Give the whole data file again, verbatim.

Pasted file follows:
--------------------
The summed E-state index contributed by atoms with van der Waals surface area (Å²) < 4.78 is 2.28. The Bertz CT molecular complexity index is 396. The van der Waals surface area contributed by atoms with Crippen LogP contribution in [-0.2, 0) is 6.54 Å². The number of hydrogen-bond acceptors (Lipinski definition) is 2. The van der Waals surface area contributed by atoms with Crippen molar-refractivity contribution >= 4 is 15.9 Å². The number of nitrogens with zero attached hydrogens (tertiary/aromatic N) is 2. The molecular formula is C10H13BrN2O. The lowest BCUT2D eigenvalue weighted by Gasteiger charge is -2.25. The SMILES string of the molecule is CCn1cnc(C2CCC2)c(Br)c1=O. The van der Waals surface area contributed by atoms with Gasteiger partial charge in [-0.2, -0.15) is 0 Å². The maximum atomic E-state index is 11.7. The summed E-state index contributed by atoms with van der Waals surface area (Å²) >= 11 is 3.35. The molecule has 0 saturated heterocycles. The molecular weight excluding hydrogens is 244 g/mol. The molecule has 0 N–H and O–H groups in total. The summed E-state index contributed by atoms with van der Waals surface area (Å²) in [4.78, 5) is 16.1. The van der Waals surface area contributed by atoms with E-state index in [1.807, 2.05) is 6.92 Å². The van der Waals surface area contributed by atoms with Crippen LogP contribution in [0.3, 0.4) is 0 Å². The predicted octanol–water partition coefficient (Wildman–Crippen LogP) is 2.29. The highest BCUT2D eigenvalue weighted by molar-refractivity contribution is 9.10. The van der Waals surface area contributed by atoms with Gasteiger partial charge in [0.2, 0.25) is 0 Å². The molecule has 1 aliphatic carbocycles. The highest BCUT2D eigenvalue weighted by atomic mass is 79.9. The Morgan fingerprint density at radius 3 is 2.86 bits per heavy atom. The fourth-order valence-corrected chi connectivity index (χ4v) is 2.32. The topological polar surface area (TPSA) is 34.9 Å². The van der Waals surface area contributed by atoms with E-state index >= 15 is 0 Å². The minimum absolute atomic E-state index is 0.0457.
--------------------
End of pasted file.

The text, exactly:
The summed E-state index contributed by atoms with van der Waals surface area (Å²) < 4.78 is 2.28. The Bertz CT molecular complexity index is 396. The van der Waals surface area contributed by atoms with Crippen LogP contribution in [-0.2, 0) is 6.54 Å². The number of hydrogen-bond acceptors (Lipinski definition) is 2. The van der Waals surface area contributed by atoms with Crippen molar-refractivity contribution >= 4 is 15.9 Å². The number of nitrogens with zero attached hydrogens (tertiary/aromatic N) is 2. The molecular formula is C10H13BrN2O. The lowest BCUT2D eigenvalue weighted by Gasteiger charge is -2.25. The SMILES string of the molecule is CCn1cnc(C2CCC2)c(Br)c1=O. The van der Waals surface area contributed by atoms with Gasteiger partial charge in [-0.2, -0.15) is 0 Å². The maximum atomic E-state index is 11.7. The summed E-state index contributed by atoms with van der Waals surface area (Å²) >= 11 is 3.35. The molecule has 0 saturated heterocycles. The molecular weight excluding hydrogens is 244 g/mol. The molecule has 0 N–H and O–H groups in total. The summed E-state index contributed by atoms with van der Waals surface area (Å²) in [4.78, 5) is 16.1. The van der Waals surface area contributed by atoms with E-state index in [1.807, 2.05) is 6.92 Å². The van der Waals surface area contributed by atoms with Crippen LogP contribution in [0.3, 0.4) is 0 Å². The predicted octanol–water partition coefficient (Wildman–Crippen LogP) is 2.29. The highest BCUT2D eigenvalue weighted by molar-refractivity contribution is 9.10. The van der Waals surface area contributed by atoms with Gasteiger partial charge in [0.2, 0.25) is 0 Å². The molecule has 1 aliphatic carbocycles. The highest BCUT2D eigenvalue weighted by atomic mass is 79.9. The Morgan fingerprint density at radius 3 is 2.86 bits per heavy atom. The fourth-order valence-corrected chi connectivity index (χ4v) is 2.32. The topological polar surface area (TPSA) is 34.9 Å². The van der Waals surface area contributed by atoms with E-state index >= 15 is 0 Å². The minimum absolute atomic E-state index is 0.0457.